January 2016

We thought the Swiss had abandoned that avenue forever. But no, the mechanical-quartz hybrid is back, right where you’d least expect it. And its performance is exceptional.


In 1978 Jean-Claude Berney registered Swiss patent 595 636, described as “a watch movement driven by a spring and regulated by an electronic circuit” on behalf of Ebauches SA. In essence, the idea was to use the mechanical energy supplied by the barrel to drive a quartz resonator, which would act as regulator. In the thick of the quartz crisis the avenue was being actively explored, but it was never commercially developed and was destined to end up in the back of a drawer.
Perfecting the system posed some significant challenges, it has to be said. The Japanese over at Seiko came to the same conclusion, almost at the same moment, as they prepared to launch a similar project. One of Suwa’s young engineers, looking for a way to improve the precision of a mechanical watch by a factor of ten, proposed a ‘hybrid’ solution that was similar in many respects to the Swiss idea. But unlike the Swiss, the Japanese never gave up. This obstinacy carried them through 28 years of trial and error before the release, in 2005, of “the pinnacle of watchmaking mechatronics”, the Seiko Spring Drive.


Many people forget that Piaget, widely recognised for its jewellery and mechanical watchmaking, has a long history of quartz innovation. Back in 1969 it was involved in the famous Beta 21 project, the first quartz wristwatch prototype. In 1976 it used its expertise in mechanical miniaturisation to develop its first in-house quartz movement, the flattest in the world at the time. Over the intervening forty years Piaget has continued to bring out quartz designs, albeit with far less hype than its mechanical creations.
This dual expertise, in both mechanical and quartz ultra-thin technology, has now found its perfect expression in the Emperador Coussin XL 700P. It has all the imperious aplomb of a high-end mechanical timepiece – which it absolutely is – but in place of the tourbillon we might expect is a generator, the source of its remarkable precision of +/- 1 second per day.
The principle behind this concept watch is straightforward enough. The energy source is a self-winding system in the form of a micro-rotor, which arms the barrel spring in the time-honoured fashion, driving the gear train. So far, so ordinary. But rather than supplying energy to a traditional lever escapement or some other kind of regulating organ, the gear train powers an alternator. This generates an electrical current that is stored in a generator, which powers a quartz oscillator. The quartz oscillates at 32,786 Hz, controlling the speed of the alternator, which makes 5.33 rotations per second. The secret lies in the braking system, which ‘splits’ the quartz oscillations down to a frequency of 32Hz. This process is controlled by a sensor and comparator, which continuously correct the system (numerous patents for this new technique have been registered).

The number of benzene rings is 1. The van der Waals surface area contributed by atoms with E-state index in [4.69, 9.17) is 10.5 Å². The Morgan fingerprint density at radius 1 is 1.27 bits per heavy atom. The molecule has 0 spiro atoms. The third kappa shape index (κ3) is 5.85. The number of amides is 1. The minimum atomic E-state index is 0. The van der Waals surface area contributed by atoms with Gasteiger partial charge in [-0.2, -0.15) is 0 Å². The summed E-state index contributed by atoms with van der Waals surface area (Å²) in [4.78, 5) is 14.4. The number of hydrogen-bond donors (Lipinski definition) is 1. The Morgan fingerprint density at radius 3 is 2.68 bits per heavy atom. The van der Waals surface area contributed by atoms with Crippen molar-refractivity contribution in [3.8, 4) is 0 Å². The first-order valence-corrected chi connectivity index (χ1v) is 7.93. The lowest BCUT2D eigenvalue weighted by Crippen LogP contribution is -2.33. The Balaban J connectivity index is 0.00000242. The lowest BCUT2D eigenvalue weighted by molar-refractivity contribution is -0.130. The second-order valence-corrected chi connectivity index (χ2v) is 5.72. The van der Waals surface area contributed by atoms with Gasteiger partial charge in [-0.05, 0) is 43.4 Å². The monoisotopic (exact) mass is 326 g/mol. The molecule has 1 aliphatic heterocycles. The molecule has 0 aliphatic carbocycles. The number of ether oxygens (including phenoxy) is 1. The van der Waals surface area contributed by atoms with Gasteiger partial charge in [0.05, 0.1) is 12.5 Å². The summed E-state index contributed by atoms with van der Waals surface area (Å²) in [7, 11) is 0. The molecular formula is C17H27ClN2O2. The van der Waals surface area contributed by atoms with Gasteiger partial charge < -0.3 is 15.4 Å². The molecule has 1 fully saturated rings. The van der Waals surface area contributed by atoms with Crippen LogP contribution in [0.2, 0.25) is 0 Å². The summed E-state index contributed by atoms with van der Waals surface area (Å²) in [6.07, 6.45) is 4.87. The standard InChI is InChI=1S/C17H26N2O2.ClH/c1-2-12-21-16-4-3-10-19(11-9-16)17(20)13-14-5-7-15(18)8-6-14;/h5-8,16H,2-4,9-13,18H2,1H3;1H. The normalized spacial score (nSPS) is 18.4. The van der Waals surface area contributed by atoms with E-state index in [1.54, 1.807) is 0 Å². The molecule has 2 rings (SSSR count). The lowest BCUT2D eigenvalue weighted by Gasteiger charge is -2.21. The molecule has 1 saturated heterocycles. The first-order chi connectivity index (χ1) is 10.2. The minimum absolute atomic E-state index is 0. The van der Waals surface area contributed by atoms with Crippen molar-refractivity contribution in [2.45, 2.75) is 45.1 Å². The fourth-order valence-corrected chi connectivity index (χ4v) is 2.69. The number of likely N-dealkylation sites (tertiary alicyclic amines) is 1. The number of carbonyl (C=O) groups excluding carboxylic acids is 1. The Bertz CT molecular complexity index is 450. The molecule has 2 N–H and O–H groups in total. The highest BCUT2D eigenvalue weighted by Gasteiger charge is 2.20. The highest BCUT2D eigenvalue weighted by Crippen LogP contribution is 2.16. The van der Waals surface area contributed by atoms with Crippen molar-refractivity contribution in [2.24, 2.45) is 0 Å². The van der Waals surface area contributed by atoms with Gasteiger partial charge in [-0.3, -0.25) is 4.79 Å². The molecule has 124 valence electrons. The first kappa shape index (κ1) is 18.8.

The 700P, Piaget’s first hybrid movement – mechanical energy and transmission, quartz regulation – offers exceptional performance of plus or minus one second per day, which is beyond the reach of any exclusively mechanical watch, as well as enhanced reliability in the form of guaranteed resistance to magnetic fields and gravity.



Its hybrid nature is perfectly reflected in the construction of the ultra-thin movement (5.5mm, 42 hour power reserve), whose main elements are visible through the cutout dial. The oscillating weight of the micro-rotor and the generator can be seen side by side at the front of the watch, forming an offset figure of 8.
The absence of a dial means the meticulous traditional finishes of the movement’s principal elements are given pride of place: the guilloché micro-rotor decorated with the Piaget coat of arms; sunburst and chamfered bridges; circular satin-brushed gears; silvered screws; and a white gold fillet to define the generator. Above the deep black movement, two off-centre hands sweep over finely tapered hour markers. The 46.5mm black ADLC-coated rounded gold bezel contrasts with the cushion-shaped detailing in white gold, clearly proclaiming its membership of the Black Tie collection. The exceptional Emperador Coussin XL 700P is available in a limited series of 118, fitted with a black alligator strap, at the price of CHF 70,000. But this is just the beginning.

Europa Star December/January 2016 Magazine Issue